James Hopkins is one of the sincerest and most humble individuals I have ever had the pleasure to meet. We have known each other for almost twenty years, since our years studying with the late Alaskan poet laureate John Haines. James is an interesting individual. After graduating from Duke University with a degree in French literature, he worked for 23 years as an investment broker in New York and Washington, DC. He retired in his early forties and six years ago relocated to Kathmandu where he studies Buddhism. Add to this the fact that he is an exquisite poet. But enough about James. I want to tell you about the good and righteous work he is doing.
Living in Asia he was troubled by the quality of life and limited possibilities of the people living around him. He discussed this with a local lama and asked how he might help and benefit his new neighbors. The lama gave him a simple answer. Go out and whoever appears in front of you help that person with whatever skills you have.
Wandering the street of Kathmandu James discovered an Indian street beggar camp located in the city’s Boudhanath neighborhood. Its inhabitants come from Punjab and Rajasthan, on India’s western border with Pakistan, and from Bihar state, situated along Nepal’s southeastern border. Living in what we would call poverty and squalor, James found the camp’s Hindu women working together to produce amazingly beautiful quilts and he realized that, with the right guidance and support, these women had a commodity they might sell to benefit their families and their community. Created and operated by James since 2006, “Quilts for Kids” is a successful micro-finance project which empowers impoverished women while at the same time providing a safe and secure education for their children: http://www.quiltsnepal.org/home.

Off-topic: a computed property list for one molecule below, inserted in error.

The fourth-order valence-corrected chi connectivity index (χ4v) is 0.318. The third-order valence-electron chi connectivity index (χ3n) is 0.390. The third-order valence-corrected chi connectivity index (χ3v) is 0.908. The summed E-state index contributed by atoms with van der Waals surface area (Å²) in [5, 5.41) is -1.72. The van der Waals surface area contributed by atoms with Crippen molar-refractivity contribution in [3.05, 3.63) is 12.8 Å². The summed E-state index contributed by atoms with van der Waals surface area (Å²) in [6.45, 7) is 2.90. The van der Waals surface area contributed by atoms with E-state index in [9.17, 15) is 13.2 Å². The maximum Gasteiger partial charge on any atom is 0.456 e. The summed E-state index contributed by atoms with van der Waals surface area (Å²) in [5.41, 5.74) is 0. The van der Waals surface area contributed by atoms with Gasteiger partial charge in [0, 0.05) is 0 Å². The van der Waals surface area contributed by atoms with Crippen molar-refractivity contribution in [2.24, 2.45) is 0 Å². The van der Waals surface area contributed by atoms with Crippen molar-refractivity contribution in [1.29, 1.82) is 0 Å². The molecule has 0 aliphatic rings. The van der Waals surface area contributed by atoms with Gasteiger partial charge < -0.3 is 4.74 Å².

The quilts are hand-stitched from scrap materials either found or purchased at local shops. Each quilt is unique in design, size and shape yet, as James tells us, “every stitch is done by hand and every flaw is made with love.” It normally takes three or four women an average of ten days to complete a quilt. While they work the women talk and share stories and information that are important for the viability of the local community.
James pays the women approximately US$40 for each quilt made. This money comes from his own pocket, and from sponsors, mostly in the United States. These transactions teach the women how they can market their traditionally crafted quilts and give them a stronger sense of self worth in a city and culture where they are more often than not marginalized. James then sells the quilts for US$140. The money donated by sponsors, and the payment provided by James, funds the salaries for the women, and 100% of the profits from the sale of each quilt goes to provide a quality education for one of their children. It pays tuition for one year at the local Kumari School and provides for a school uniform and shoes, books, a book bag and other supplies. This keeps the children off Kathmandu’s mean streets and gives them a promising alternative to begging. Recently donations have made it possible to construct a “study house” in the community where the children can come in the evening and find a safe and quiet place where they can do their homework lessons.
These are kids who want to go to school and want to succeed. It is heartwarming to watch these women work on their quilts, smiles on their faces as they carry on with their traditional craft amid conditions of extremity, knowing that each stitch on a quilt makes it possible for their children to have an opportunity for a better life. James has a vision and he is making it real. It is as easy as that.
On Craft & Canon
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